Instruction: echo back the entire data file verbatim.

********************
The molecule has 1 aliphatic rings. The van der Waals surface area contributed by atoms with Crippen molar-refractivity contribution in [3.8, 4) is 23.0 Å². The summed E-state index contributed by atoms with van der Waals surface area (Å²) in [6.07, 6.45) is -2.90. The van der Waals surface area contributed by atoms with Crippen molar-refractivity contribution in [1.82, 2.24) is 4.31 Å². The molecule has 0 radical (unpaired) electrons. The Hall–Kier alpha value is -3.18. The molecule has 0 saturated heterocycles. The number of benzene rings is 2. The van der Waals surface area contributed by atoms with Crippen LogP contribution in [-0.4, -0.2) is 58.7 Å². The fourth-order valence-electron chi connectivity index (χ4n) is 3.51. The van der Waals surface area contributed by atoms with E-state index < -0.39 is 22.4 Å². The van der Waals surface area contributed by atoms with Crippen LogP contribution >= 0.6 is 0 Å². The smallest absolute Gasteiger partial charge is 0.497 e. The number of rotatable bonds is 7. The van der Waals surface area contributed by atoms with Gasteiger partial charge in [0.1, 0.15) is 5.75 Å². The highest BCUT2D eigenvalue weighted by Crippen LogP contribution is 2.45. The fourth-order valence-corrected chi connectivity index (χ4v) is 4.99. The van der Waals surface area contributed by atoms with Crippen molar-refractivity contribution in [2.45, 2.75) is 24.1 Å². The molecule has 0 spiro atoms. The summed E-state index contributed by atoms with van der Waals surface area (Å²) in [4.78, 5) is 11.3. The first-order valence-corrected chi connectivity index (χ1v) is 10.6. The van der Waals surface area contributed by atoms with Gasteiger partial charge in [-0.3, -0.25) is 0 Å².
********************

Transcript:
The molecule has 1 aliphatic rings. The van der Waals surface area contributed by atoms with Crippen molar-refractivity contribution in [3.8, 4) is 23.0 Å². The summed E-state index contributed by atoms with van der Waals surface area (Å²) in [6.07, 6.45) is -2.90. The van der Waals surface area contributed by atoms with Crippen molar-refractivity contribution in [1.82, 2.24) is 4.31 Å². The molecule has 0 radical (unpaired) electrons. The Hall–Kier alpha value is -3.18. The molecule has 0 saturated heterocycles. The number of benzene rings is 2. The van der Waals surface area contributed by atoms with Crippen LogP contribution in [-0.4, -0.2) is 58.7 Å². The fourth-order valence-electron chi connectivity index (χ4n) is 3.51. The van der Waals surface area contributed by atoms with E-state index < -0.39 is 22.4 Å². The van der Waals surface area contributed by atoms with Crippen LogP contribution >= 0.6 is 0 Å². The smallest absolute Gasteiger partial charge is 0.497 e. The number of rotatable bonds is 7. The van der Waals surface area contributed by atoms with Gasteiger partial charge in [0.1, 0.15) is 5.75 Å². The highest BCUT2D eigenvalue weighted by Crippen LogP contribution is 2.45. The fourth-order valence-corrected chi connectivity index (χ4v) is 4.99. The van der Waals surface area contributed by atoms with Crippen molar-refractivity contribution in [2.45, 2.75) is 24.1 Å². The molecule has 0 spiro atoms. The summed E-state index contributed by atoms with van der Waals surface area (Å²) in [4.78, 5) is 11.3. The first-order valence-corrected chi connectivity index (χ1v) is 10.6. The van der Waals surface area contributed by atoms with Gasteiger partial charge in [-0.3, -0.25) is 0 Å².